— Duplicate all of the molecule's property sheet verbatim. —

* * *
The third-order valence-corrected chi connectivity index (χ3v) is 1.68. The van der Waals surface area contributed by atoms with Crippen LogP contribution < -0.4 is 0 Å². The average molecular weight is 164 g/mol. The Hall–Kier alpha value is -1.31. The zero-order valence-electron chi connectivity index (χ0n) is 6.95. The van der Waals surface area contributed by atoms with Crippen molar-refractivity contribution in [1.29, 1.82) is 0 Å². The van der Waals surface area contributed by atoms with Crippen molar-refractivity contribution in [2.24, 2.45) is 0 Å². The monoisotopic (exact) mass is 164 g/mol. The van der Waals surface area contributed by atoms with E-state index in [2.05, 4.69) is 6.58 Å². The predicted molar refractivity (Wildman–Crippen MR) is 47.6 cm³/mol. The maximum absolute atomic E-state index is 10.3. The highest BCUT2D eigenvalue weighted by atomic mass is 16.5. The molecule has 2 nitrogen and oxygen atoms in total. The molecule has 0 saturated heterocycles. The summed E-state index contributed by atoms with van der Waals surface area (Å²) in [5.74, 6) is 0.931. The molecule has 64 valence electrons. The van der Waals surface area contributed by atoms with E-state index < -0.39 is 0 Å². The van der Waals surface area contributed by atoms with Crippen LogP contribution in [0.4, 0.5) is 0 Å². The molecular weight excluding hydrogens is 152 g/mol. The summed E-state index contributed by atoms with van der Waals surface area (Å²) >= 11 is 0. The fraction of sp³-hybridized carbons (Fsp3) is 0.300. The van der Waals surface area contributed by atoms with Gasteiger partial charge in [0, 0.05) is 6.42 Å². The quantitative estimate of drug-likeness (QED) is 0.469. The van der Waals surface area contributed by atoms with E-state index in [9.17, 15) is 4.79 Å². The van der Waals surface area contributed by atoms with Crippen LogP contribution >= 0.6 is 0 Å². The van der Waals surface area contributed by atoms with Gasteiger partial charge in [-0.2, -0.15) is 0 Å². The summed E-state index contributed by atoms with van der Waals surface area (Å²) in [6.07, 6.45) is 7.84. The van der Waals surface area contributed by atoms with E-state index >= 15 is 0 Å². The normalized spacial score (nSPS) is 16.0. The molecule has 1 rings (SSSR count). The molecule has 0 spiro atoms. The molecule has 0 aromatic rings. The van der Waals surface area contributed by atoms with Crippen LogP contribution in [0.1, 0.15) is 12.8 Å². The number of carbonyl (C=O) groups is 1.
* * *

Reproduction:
The third-order valence-corrected chi connectivity index (χ3v) is 1.68. The van der Waals surface area contributed by atoms with Crippen LogP contribution < -0.4 is 0 Å². The average molecular weight is 164 g/mol. The Hall–Kier alpha value is -1.31. The zero-order valence-electron chi connectivity index (χ0n) is 6.95. The van der Waals surface area contributed by atoms with Crippen molar-refractivity contribution in [1.29, 1.82) is 0 Å². The van der Waals surface area contributed by atoms with Crippen molar-refractivity contribution in [2.24, 2.45) is 0 Å². The monoisotopic (exact) mass is 164 g/mol. The van der Waals surface area contributed by atoms with E-state index in [2.05, 4.69) is 6.58 Å². The predicted molar refractivity (Wildman–Crippen MR) is 47.6 cm³/mol. The maximum absolute atomic E-state index is 10.3. The highest BCUT2D eigenvalue weighted by atomic mass is 16.5. The molecule has 2 nitrogen and oxygen atoms in total. The molecule has 0 saturated heterocycles. The summed E-state index contributed by atoms with van der Waals surface area (Å²) in [5.74, 6) is 0.931. The molecule has 64 valence electrons. The van der Waals surface area contributed by atoms with E-state index < -0.39 is 0 Å². The van der Waals surface area contributed by atoms with Crippen LogP contribution in [0.4, 0.5) is 0 Å². The molecular weight excluding hydrogens is 152 g/mol. The summed E-state index contributed by atoms with van der Waals surface area (Å²) >= 11 is 0. The fraction of sp³-hybridized carbons (Fsp3) is 0.300. The van der Waals surface area contributed by atoms with Gasteiger partial charge in [0, 0.05) is 6.42 Å². The quantitative estimate of drug-likeness (QED) is 0.469. The van der Waals surface area contributed by atoms with E-state index in [9.17, 15) is 4.79 Å². The van der Waals surface area contributed by atoms with Crippen LogP contribution >= 0.6 is 0 Å². The van der Waals surface area contributed by atoms with Gasteiger partial charge in [-0.2, -0.15) is 0 Å². The summed E-state index contributed by atoms with van der Waals surface area (Å²) in [6.07, 6.45) is 7.84. The van der Waals surface area contributed by atoms with E-state index >= 15 is 0 Å². The normalized spacial score (nSPS) is 16.0. The molecule has 1 rings (SSSR count). The molecule has 0 spiro atoms. The molecule has 0 aromatic rings. The van der Waals surface area contributed by atoms with Crippen LogP contribution in [0.1, 0.15) is 12.8 Å². The number of carbonyl (C=O) groups is 1.